New Brunswick tourism lags behind Canadian average: report

Click to play video: 'New Brunswick tourism sector optimistic about 2023'
New Brunswick tourism sector optimistic about 2023
WATCH: Recent statistics show that tourism across Canada is recovering after COVID-19. But New Brunswick's recovery has been slower. The tourism sector is optimistic that 2023 will be a good year for one of the biggest industries in the province. Zack Power has that story. – Mar 7, 2023

New numbers from Statistics Canada show that New Brunswick tourism lags behind the national average when comparing numbers from 2019.

Their latest report showed a massive decline across Canada when comparing numbers to pre-pandemic times.

New Brunswick’s tourism numbers are twice below the average and are currently the worst in Atlantic Canada. The survey indicates that the province is three times behind its closest competitor Nova Scotia, which is among those above the national average.

The numbers show that tourism increased in July 2020 and July 2022 by 30 per cent. Those stats still kept numbers below 2019 levels, however. Tourism throughout New Brunswick has yet to see a boost from their 2019 numbers, the report says.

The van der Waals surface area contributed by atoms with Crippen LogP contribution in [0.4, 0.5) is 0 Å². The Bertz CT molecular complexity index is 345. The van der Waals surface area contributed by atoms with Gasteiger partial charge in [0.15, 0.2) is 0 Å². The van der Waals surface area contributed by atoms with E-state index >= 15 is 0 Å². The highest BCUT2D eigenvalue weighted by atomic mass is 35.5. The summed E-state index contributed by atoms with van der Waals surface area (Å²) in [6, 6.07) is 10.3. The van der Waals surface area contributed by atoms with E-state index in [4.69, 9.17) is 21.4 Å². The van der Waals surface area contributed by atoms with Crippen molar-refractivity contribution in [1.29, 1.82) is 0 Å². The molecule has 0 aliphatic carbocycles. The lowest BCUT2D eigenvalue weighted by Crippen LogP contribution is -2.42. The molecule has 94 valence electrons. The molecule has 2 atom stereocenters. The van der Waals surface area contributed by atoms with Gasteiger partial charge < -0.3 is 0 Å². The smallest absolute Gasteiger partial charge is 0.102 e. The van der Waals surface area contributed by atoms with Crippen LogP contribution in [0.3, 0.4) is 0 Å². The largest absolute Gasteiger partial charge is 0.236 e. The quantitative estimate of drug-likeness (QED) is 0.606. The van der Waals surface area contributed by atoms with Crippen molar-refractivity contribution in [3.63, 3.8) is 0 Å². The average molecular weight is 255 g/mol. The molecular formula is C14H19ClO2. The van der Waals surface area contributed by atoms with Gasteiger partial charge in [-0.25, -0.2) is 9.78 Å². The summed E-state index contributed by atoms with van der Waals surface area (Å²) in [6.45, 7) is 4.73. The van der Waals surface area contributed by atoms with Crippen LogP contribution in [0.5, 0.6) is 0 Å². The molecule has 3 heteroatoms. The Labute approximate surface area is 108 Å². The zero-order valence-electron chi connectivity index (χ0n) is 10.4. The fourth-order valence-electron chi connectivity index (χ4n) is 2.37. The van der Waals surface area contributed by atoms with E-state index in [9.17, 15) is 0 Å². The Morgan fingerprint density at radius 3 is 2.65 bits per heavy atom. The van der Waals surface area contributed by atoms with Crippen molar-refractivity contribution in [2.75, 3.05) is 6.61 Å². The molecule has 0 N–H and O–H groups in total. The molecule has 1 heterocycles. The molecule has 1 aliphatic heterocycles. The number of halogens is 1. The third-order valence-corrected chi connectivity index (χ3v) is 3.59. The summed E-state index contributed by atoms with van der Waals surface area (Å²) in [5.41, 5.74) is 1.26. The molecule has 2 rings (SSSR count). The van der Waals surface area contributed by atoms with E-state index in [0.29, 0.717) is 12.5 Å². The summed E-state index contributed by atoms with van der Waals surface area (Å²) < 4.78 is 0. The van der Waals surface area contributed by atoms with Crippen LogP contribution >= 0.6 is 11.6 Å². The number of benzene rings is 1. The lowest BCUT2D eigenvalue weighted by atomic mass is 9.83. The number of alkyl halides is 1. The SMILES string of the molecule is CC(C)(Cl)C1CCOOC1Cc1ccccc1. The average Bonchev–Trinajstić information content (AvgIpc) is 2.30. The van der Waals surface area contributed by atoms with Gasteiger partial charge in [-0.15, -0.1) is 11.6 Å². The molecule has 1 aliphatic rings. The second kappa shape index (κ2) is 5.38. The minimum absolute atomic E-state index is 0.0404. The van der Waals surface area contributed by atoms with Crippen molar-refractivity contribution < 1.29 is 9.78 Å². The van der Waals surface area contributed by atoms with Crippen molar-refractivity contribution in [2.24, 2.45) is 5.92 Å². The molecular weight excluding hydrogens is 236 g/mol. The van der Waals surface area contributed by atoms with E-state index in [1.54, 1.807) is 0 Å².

Only Prince Edward Island and Newfoundland and Labrador have noticed increases from numbers three years prior.

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In October 2022, New Brunswick saw the highest difference in numbers in all of Canada, with stats close to six times beyond the national average. The maritime province has been behind that statistic in nearly every month since May 2022.

In a January release, the province said more than 100,000 people worldwide attended the World Junior Hockey Championship games in Moncton. Those numbers were still well below the stats from 2022, sitting at a weighted average of -0.1557. The statistics proved to be the lowest in Canada during that time.

Combined Domestic and inbound tourism from January 2020 to December 2022. Statistics Canada

While the numbers may point towards a tough season for New Brunswick, tourism operators in the province are reveling in what they called a successful season following a boom in cruise tourism.

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Operators told Global News that Canadian tourism and a busy Port of Saint John created a better-than-expected summer.

“The ships that came post-COVID were larger ships than we were used to seeing in the region,” told Dennis Campbell, CEO of Ambassatours Gray Line, which provides bus tours in Saint John.

“So, we broke some records in terms of capacity and tours.”

New Brunswick Department of Tourism spokesperson Danielle Elliott told Global News in a statement that the province “relies on its own measures to monitor activity and growth within the industry,” noting that they don’t rely on numbers from Statistics Canada.

The province “is on the path to recovery following the pandemic and positioned to resume pre-pandemic growth trends,” Elliott said.

The department said they had an increase of 1.5 million visitors to New Brunswick between 2021 and 2022.


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